Giving voice to poverty in India

Viswanathan's new book documents the experience of poverty in India.
written by Phil Ciciora
photography by Alpana Aras-King

Dr. Madhu Viswanathan has traveled the world, often taking his students with him, to learn more about how people conduct business far removed from Wall Street. For Viswanathan, teaching is as much about listening and learning as it is about lecturing.

Madhu Viswanathan, left, professor of business and Steven Morse, right, a graduate student who helped turn the book into a multimedia portal.

Viswanathan, the Diane and Steven N. Miller Centennial Chair in Business at Illinois, founded and directs the Subsistence Marketplaces Initiative in the College of Business, a pioneering, bottom-up approach to the study of poverty and marketplaces for scholars and practitioners. He is also the co-author of a new book, “Voices from Subsistence Marketplaces.”

“This book is really about giving a voice to people living in subsistence marketplaces and learning about their dreams, ambitions and search for fulfillment,” said Viswanathan, “The idea is to amplify those voices, with minimal interpretation and academic theory behind it.”

The book, which was four-plus years in the making, including many back-and-forth trips to both rural and urban India for Viswanathan and his co-authors, isn’t prescriptive but is akin to a documentary.

“It’s a first-person account of the day-to-day existence of someone who grew up in poverty,” said Viswanathan, also the founder and director of the Marketplace Literacy Project, a nonprofit organization that helps enable marketplace literacy among low-literate, low-income people.

“Each of the 13 individuals we profiled in this book has shared their lives openly and passionately with us, and we are humbled by the opportunity to share their stories,” Viswanathan said. “We have met these individuals on multiple occasions and they include two of my own team members. Some of these stories were told in the sweltering heat of Chennai, amid the rolling power blackouts. Others were told to us outside small thatched huts next to sprawling rice paddies in rural Tamil Nadu. Everyone involved revisited the most painful parts of their lives in order to simply share their stories with us.”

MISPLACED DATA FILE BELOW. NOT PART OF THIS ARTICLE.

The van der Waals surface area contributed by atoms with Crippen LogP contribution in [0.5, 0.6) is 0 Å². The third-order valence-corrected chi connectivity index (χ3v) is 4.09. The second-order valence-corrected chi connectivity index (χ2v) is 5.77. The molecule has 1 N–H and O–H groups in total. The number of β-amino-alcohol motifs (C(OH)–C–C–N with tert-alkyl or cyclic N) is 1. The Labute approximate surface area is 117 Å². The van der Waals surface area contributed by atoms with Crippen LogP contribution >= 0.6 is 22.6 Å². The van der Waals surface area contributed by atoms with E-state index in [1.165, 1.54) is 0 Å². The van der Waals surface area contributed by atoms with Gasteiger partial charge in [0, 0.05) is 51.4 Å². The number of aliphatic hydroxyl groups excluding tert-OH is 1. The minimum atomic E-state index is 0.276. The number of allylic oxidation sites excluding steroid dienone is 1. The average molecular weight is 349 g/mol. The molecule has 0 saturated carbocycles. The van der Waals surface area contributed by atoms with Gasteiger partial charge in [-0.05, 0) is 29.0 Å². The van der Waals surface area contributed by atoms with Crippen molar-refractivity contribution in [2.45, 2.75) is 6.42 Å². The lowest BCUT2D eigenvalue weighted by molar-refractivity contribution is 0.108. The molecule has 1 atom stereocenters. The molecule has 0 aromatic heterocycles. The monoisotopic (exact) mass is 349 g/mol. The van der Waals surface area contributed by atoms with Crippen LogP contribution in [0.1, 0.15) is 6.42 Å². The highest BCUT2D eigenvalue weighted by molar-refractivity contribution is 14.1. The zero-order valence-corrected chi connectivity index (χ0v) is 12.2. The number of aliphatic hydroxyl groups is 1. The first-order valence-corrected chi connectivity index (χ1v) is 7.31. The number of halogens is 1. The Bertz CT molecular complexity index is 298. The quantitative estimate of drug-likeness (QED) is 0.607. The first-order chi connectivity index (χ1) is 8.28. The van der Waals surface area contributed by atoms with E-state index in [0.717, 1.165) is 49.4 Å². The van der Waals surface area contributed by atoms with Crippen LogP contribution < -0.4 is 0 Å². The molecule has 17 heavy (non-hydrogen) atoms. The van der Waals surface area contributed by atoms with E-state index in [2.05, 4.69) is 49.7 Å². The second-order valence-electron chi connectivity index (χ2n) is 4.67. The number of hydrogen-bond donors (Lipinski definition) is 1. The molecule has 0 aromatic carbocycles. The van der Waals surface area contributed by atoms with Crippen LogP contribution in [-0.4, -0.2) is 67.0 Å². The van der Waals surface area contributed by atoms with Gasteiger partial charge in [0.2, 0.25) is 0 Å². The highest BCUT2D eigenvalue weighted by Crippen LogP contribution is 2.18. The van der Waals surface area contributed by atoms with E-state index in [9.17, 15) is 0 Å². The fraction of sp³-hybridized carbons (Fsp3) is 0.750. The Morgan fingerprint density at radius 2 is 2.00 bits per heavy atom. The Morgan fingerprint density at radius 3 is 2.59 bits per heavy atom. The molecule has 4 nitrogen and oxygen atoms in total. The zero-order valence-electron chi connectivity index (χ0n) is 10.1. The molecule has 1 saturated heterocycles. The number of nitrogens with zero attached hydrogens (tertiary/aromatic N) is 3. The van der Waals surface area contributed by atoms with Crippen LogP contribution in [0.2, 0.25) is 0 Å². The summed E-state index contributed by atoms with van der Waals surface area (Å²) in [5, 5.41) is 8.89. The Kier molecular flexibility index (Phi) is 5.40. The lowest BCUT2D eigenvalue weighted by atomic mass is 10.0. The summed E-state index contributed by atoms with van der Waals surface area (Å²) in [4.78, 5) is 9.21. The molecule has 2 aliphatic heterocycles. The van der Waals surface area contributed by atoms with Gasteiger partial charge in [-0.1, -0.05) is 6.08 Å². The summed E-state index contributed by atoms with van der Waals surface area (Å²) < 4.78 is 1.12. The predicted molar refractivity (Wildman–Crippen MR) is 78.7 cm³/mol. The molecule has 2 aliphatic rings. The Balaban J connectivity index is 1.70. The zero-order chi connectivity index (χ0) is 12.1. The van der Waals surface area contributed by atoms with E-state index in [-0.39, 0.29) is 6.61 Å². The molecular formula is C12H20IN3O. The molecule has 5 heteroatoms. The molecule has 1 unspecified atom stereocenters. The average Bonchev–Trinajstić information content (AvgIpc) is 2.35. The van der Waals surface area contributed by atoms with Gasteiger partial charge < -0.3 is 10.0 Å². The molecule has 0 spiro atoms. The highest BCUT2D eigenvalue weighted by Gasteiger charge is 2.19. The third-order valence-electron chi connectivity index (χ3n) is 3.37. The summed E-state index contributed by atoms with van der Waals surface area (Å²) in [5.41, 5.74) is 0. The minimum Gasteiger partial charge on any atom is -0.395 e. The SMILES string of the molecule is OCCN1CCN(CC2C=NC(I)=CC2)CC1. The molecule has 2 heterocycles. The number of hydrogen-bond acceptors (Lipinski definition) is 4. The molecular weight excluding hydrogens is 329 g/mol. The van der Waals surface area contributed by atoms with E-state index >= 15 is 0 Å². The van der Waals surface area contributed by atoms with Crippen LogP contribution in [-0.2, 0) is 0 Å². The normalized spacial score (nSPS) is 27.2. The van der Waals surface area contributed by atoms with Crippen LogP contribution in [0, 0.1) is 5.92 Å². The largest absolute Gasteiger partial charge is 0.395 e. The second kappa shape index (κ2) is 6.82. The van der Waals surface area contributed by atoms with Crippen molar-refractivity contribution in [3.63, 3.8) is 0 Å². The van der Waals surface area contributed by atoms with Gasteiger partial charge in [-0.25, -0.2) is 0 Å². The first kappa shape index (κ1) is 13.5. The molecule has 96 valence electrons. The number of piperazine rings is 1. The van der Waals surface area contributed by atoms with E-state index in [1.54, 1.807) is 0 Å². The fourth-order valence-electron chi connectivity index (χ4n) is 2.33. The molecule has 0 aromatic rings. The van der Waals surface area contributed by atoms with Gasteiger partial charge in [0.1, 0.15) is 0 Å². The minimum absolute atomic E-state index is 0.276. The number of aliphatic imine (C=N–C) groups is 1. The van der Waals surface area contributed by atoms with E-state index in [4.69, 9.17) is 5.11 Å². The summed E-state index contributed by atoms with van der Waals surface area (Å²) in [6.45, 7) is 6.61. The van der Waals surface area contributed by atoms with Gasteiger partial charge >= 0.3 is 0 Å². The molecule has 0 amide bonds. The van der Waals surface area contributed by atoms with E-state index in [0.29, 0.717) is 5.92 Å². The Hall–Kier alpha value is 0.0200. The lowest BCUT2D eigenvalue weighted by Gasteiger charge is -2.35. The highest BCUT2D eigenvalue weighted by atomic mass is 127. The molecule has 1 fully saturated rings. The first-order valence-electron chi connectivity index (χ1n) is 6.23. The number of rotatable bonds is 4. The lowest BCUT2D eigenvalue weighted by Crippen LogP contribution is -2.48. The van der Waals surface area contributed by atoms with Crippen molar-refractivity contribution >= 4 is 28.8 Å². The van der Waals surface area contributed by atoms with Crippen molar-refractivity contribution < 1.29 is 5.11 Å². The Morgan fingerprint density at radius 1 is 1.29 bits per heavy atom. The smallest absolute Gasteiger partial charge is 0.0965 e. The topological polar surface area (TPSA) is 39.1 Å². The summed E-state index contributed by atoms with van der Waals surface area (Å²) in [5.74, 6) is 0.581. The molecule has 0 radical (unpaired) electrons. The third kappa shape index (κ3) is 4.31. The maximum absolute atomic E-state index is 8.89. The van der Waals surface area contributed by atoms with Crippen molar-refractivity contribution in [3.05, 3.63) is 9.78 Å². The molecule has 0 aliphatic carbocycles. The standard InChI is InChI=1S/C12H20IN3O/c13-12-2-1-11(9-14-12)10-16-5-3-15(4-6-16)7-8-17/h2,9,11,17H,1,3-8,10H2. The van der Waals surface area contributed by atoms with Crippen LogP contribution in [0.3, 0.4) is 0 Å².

Meet some of the men and women featured in the book

Padmavathy has lived a life of subsistence for sixty years, in a setting where steady jobs are scarce. Happily, Padmavathy was steadily employed for thirty-six years—for sixteen years she sold tea, coffee, and food items from a stall run out of her home in a small village in Tamil Nadu, followed by twenty years working in a hospital in Chennai as a housekeeper.

Sigamani lives in a village a few hours south of Chennai and comes from a long line of barbers. He sets up shop along a low stone wall about thirty feet from his house, attracting customers as they pass by. His son opened his own shop five kilometers away, where he plans to expand to a wide variety of services.

Lalitha runs her own shop located on a dusty roadside, 100 meters from her home. With loans from the government and her women’s self-help group, she built a mobile stall with a thatched roof where she sells packets of soaps and shampoos, candies and chocolates, toothpaste, spices, chips, bottled drinks, and small amounts of petrol.

Venkat has worked with Dr. Viswanathan’s Marketplace Literacy Project since 2004 and subsequently became cofounder of his own non-profit to bring consumer and economic education to communities in South India. Venkat lived a life of subsistence—most of his youth was spent in a home without electricity and he went barefoot to school—an experience he brings with him to his work with the men and women he helps.

After suffering the loss of two failed businesses, Kamala and her husband now have a successful business delivering milk and water, which they’ve run successfully for the last thirteen years. She bursts with pride over her daughter, who is in her first year of working toward her BCA (Bachelor of Computer Applications) at a college in Chennai.

Madhu Viswanathan, the Diane and Steven N. Miller Professor in Business at Illinois, thanks a group of women for hosting Illinois students on a research trip.